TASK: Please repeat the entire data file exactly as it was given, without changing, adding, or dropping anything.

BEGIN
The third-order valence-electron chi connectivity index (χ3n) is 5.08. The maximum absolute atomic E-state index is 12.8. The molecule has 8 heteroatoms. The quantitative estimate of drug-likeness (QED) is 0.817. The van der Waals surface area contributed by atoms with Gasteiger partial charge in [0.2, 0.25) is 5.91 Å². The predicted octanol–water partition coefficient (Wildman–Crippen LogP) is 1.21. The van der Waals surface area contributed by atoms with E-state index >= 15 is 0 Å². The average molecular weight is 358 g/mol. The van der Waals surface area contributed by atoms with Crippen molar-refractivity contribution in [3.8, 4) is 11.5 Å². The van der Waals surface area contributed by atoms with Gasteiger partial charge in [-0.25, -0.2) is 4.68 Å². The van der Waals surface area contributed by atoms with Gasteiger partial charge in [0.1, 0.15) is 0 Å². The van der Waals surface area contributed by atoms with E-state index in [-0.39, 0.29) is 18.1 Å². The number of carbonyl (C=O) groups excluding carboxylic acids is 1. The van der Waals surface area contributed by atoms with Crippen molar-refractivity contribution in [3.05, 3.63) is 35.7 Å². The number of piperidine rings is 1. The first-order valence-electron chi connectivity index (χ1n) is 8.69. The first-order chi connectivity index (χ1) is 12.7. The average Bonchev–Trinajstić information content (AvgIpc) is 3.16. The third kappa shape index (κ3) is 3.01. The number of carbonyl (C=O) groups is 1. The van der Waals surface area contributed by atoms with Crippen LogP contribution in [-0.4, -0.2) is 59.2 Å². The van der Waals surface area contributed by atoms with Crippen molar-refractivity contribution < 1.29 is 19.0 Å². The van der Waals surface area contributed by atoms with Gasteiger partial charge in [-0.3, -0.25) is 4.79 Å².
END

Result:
The third-order valence-electron chi connectivity index (χ3n) is 5.08. The maximum absolute atomic E-state index is 12.8. The molecule has 8 heteroatoms. The quantitative estimate of drug-likeness (QED) is 0.817. The van der Waals surface area contributed by atoms with Gasteiger partial charge in [0.2, 0.25) is 5.91 Å². The predicted octanol–water partition coefficient (Wildman–Crippen LogP) is 1.21. The van der Waals surface area contributed by atoms with E-state index >= 15 is 0 Å². The average molecular weight is 358 g/mol. The van der Waals surface area contributed by atoms with Crippen molar-refractivity contribution in [3.8, 4) is 11.5 Å². The van der Waals surface area contributed by atoms with Gasteiger partial charge in [-0.25, -0.2) is 4.68 Å². The van der Waals surface area contributed by atoms with Gasteiger partial charge in [0.1, 0.15) is 0 Å². The van der Waals surface area contributed by atoms with E-state index in [-0.39, 0.29) is 18.1 Å². The number of carbonyl (C=O) groups excluding carboxylic acids is 1. The van der Waals surface area contributed by atoms with Crippen molar-refractivity contribution in [3.05, 3.63) is 35.7 Å². The number of piperidine rings is 1. The first-order valence-electron chi connectivity index (χ1n) is 8.69. The first-order chi connectivity index (χ1) is 12.7. The average Bonchev–Trinajstić information content (AvgIpc) is 3.16. The third kappa shape index (κ3) is 3.01. The number of carbonyl (C=O) groups is 1. The van der Waals surface area contributed by atoms with Crippen LogP contribution in [-0.4, -0.2) is 59.2 Å². The van der Waals surface area contributed by atoms with Crippen molar-refractivity contribution < 1.29 is 19.0 Å². The van der Waals surface area contributed by atoms with Gasteiger partial charge in [-0.3, -0.25) is 4.79 Å².